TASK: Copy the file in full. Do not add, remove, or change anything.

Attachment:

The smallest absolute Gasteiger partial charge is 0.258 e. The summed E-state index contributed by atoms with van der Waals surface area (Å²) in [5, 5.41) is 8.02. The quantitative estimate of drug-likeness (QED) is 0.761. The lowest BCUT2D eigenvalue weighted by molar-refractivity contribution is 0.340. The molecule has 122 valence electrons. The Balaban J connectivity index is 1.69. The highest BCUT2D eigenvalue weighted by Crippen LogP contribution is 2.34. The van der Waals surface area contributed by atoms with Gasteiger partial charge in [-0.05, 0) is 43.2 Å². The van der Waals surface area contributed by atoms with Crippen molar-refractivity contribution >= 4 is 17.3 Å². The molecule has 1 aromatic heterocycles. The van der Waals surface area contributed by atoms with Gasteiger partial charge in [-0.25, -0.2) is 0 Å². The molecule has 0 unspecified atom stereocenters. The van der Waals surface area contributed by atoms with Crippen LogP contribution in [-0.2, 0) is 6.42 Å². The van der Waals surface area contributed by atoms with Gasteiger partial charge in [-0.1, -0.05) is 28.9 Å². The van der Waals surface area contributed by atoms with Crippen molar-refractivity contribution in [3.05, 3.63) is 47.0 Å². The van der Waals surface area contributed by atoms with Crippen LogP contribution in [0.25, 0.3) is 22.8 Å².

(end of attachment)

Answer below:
The smallest absolute Gasteiger partial charge is 0.258 e. The summed E-state index contributed by atoms with van der Waals surface area (Å²) in [5, 5.41) is 8.02. The quantitative estimate of drug-likeness (QED) is 0.761. The lowest BCUT2D eigenvalue weighted by molar-refractivity contribution is 0.340. The molecule has 122 valence electrons. The Balaban J connectivity index is 1.69. The highest BCUT2D eigenvalue weighted by Crippen LogP contribution is 2.34. The van der Waals surface area contributed by atoms with Gasteiger partial charge in [-0.05, 0) is 43.2 Å². The van der Waals surface area contributed by atoms with Crippen molar-refractivity contribution >= 4 is 17.3 Å². The molecule has 1 aromatic heterocycles. The van der Waals surface area contributed by atoms with Gasteiger partial charge in [-0.25, -0.2) is 0 Å². The molecule has 0 unspecified atom stereocenters. The van der Waals surface area contributed by atoms with Crippen LogP contribution in [-0.2, 0) is 6.42 Å². The van der Waals surface area contributed by atoms with Gasteiger partial charge in [-0.1, -0.05) is 28.9 Å². The van der Waals surface area contributed by atoms with Crippen molar-refractivity contribution in [3.05, 3.63) is 47.0 Å². The van der Waals surface area contributed by atoms with Crippen LogP contribution in [0.25, 0.3) is 22.8 Å².